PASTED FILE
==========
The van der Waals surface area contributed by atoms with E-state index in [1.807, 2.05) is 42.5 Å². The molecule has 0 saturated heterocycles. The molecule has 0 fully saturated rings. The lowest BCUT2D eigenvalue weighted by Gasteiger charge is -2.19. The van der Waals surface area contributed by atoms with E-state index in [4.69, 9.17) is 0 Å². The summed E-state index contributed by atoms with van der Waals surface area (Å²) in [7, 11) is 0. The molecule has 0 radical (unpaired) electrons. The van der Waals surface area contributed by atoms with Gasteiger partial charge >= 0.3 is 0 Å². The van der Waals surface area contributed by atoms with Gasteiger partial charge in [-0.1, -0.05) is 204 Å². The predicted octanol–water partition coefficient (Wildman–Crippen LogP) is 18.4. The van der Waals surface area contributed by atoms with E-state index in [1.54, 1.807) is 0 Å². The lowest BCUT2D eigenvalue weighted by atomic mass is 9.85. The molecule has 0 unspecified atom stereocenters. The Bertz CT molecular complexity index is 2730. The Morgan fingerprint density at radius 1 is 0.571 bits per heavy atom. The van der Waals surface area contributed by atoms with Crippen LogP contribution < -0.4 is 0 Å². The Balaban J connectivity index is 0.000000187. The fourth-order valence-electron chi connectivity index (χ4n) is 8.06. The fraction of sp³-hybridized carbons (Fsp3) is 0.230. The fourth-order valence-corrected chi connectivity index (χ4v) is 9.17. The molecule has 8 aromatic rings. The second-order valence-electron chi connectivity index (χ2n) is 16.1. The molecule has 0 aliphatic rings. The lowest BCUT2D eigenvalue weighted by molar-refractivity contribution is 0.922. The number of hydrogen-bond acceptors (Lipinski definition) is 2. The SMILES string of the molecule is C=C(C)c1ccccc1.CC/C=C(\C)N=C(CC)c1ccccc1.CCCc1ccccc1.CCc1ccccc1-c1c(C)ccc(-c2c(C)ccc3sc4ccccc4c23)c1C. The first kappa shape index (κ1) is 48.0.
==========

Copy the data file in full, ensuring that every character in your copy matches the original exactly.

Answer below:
The van der Waals surface area contributed by atoms with E-state index in [1.807, 2.05) is 42.5 Å². The molecule has 0 saturated heterocycles. The molecule has 0 fully saturated rings. The lowest BCUT2D eigenvalue weighted by Gasteiger charge is -2.19. The van der Waals surface area contributed by atoms with E-state index in [4.69, 9.17) is 0 Å². The summed E-state index contributed by atoms with van der Waals surface area (Å²) in [7, 11) is 0. The molecule has 0 radical (unpaired) electrons. The van der Waals surface area contributed by atoms with Gasteiger partial charge >= 0.3 is 0 Å². The van der Waals surface area contributed by atoms with Gasteiger partial charge in [-0.1, -0.05) is 204 Å². The predicted octanol–water partition coefficient (Wildman–Crippen LogP) is 18.4. The van der Waals surface area contributed by atoms with E-state index in [1.54, 1.807) is 0 Å². The lowest BCUT2D eigenvalue weighted by atomic mass is 9.85. The molecule has 0 unspecified atom stereocenters. The Bertz CT molecular complexity index is 2730. The Morgan fingerprint density at radius 1 is 0.571 bits per heavy atom. The van der Waals surface area contributed by atoms with Crippen LogP contribution < -0.4 is 0 Å². The Balaban J connectivity index is 0.000000187. The fourth-order valence-electron chi connectivity index (χ4n) is 8.06. The fraction of sp³-hybridized carbons (Fsp3) is 0.230. The fourth-order valence-corrected chi connectivity index (χ4v) is 9.17. The molecule has 8 aromatic rings. The second-order valence-electron chi connectivity index (χ2n) is 16.1. The molecule has 0 aliphatic rings. The lowest BCUT2D eigenvalue weighted by molar-refractivity contribution is 0.922. The number of hydrogen-bond acceptors (Lipinski definition) is 2. The SMILES string of the molecule is C=C(C)c1ccccc1.CC/C=C(\C)N=C(CC)c1ccccc1.CCCc1ccccc1.CCc1ccccc1-c1c(C)ccc(-c2c(C)ccc3sc4ccccc4c23)c1C. The first kappa shape index (κ1) is 48.0.